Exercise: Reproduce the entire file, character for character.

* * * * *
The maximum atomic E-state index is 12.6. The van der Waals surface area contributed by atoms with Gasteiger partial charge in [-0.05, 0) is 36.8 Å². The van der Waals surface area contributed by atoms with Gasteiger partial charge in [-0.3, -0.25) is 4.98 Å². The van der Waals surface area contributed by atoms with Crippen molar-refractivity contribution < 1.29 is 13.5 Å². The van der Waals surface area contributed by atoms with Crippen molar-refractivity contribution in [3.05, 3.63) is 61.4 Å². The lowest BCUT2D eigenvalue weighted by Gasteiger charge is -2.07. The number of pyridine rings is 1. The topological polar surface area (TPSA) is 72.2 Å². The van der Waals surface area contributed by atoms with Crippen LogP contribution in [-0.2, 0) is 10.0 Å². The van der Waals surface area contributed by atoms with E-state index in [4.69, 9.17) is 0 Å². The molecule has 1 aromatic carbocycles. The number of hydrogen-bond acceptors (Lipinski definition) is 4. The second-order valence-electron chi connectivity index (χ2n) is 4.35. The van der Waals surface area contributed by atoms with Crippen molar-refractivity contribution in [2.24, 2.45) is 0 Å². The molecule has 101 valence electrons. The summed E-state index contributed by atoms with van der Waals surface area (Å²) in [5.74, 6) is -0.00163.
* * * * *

The maximum atomic E-state index is 12.6. The van der Waals surface area contributed by atoms with Gasteiger partial charge in [-0.05, 0) is 36.8 Å². The van der Waals surface area contributed by atoms with Gasteiger partial charge in [-0.3, -0.25) is 4.98 Å². The van der Waals surface area contributed by atoms with Crippen molar-refractivity contribution < 1.29 is 13.5 Å². The van der Waals surface area contributed by atoms with Crippen molar-refractivity contribution in [3.05, 3.63) is 61.4 Å². The lowest BCUT2D eigenvalue weighted by Gasteiger charge is -2.07. The number of pyridine rings is 1. The topological polar surface area (TPSA) is 72.2 Å². The van der Waals surface area contributed by atoms with Crippen LogP contribution in [-0.2, 0) is 10.0 Å². The van der Waals surface area contributed by atoms with E-state index in [4.69, 9.17) is 0 Å². The molecule has 1 aromatic carbocycles. The number of hydrogen-bond acceptors (Lipinski definition) is 4. The second-order valence-electron chi connectivity index (χ2n) is 4.35. The van der Waals surface area contributed by atoms with Crippen molar-refractivity contribution in [2.24, 2.45) is 0 Å². The molecule has 101 valence electrons. The summed E-state index contributed by atoms with van der Waals surface area (Å²) in [5.74, 6) is -0.00163.